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Research Project: Improving Nutrition and Physical Activity Related Health Behaviors in Children and Their Environment

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Title: Diet Quality of Children in the United States by Race/Ethnicity within Categories of Body Mass Index

item Thomson, Jessica
item Goodman, Melissa
item Landry, Alicia - University Of Central Arkansas
item Tussing-humphreys, Lisa - University Of Illinois

Submitted to: Meeting Abstract
Publication Type: Abstract Only
Publication Acceptance Date: 3/13/2019
Publication Date: N/A
Citation: N/A

Interpretive Summary:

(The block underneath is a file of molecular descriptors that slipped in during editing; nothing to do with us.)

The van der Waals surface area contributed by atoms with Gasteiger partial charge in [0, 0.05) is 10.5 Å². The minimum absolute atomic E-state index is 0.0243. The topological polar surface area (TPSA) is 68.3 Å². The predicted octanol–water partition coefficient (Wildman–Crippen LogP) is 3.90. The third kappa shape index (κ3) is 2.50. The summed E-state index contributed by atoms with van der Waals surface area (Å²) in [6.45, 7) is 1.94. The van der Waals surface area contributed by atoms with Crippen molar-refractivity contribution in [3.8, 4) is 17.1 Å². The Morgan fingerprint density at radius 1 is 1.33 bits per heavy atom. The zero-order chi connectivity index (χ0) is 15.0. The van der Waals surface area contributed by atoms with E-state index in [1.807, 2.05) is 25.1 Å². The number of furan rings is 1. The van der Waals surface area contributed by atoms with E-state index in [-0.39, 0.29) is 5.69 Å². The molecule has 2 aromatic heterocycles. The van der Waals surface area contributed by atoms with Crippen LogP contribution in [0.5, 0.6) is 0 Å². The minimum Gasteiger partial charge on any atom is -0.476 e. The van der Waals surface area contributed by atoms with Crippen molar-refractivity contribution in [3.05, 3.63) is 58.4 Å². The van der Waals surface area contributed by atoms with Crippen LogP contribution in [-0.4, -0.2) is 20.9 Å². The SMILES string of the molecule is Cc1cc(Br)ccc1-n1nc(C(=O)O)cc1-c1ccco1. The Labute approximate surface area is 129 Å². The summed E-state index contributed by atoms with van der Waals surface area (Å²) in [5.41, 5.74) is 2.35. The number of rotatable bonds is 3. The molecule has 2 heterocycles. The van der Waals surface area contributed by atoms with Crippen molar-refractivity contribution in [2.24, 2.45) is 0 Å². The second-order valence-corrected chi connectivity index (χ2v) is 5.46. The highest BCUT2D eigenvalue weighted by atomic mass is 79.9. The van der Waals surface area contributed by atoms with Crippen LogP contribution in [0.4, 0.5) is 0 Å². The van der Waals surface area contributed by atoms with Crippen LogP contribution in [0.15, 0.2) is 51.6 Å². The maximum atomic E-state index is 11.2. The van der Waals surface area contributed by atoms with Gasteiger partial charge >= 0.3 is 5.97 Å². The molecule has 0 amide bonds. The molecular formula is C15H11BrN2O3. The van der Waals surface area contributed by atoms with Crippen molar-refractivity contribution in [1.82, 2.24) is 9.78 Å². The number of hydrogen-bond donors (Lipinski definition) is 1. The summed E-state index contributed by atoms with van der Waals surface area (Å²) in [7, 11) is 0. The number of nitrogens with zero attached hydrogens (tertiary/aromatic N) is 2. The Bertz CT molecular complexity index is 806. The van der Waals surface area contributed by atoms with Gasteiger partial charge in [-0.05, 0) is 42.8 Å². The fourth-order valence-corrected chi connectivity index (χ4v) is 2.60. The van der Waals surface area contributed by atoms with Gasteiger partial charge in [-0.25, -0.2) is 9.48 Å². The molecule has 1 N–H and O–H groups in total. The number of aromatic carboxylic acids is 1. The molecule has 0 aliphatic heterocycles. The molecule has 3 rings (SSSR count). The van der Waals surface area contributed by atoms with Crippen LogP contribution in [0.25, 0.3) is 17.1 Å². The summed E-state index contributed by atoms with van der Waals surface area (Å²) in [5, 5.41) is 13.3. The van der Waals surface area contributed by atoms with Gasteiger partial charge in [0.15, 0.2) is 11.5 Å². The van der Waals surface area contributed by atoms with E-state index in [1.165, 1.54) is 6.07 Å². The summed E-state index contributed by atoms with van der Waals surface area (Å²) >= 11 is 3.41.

Technical Abstract: Objectives: To use the Healthy Eating Index-2015 (HEI-2015) to describe the diet quality of children in the United States by race/ethnicity within categories of body mass index (BMI) using a nationally representative sample. Methods: Dietary datasets from three cycles of the National Health and Nutrition Examination Survey (2009-2014) were used to calculate HEI-2015 total and component scores using the population ratio method for children 2-18 years of age (N=8,894). Diet quality scores were computed by race/ethnicity (non-Hispanic black, non-Hispanic white, Mexican American, other Hispanic, and other race) within BMI category (normal weight, overweight, and obese). Means and 95% confidence intervals were computed for HEI-2015 total and component scores. Results: Significant differences in HEI-2015 mean total scores were present in children with normal weight and overweight, but not obesity. For children with normal weight, the mean total score was significantly higher for Mexican Americans vs non-Hispanic blacks (57.1 vs 53 out of 100 points). For children with overweight, mean total scores were higher for Mexican Americans and other races vs non-Hispanic blacks (59.0 and 60.4 vs 50.3). For children with normal weight, racial/ethnic differences in mean scores were present for all 13 components except for total vegetables. For children with overweight, racial/ethnic differences in mean scores were present for seven components – total fruits, whole fruits, greens and beans, dairy, fatty acids, added sugars, and saturated fats. For children with obesity, racial/ethnic differences were present for two components – refined grains and added sugars. Due to small samples sizes resulting in unreliable estimates, results were not included for the underweight category. Conclusions: Although significant diet quality differences were found among races/ethnicities within BMI categories, total diet quality scores were low for all populations of children in this study. These results suggest that efforts are still needed to improve the diet quality of children in the United States, regardless of BMI status.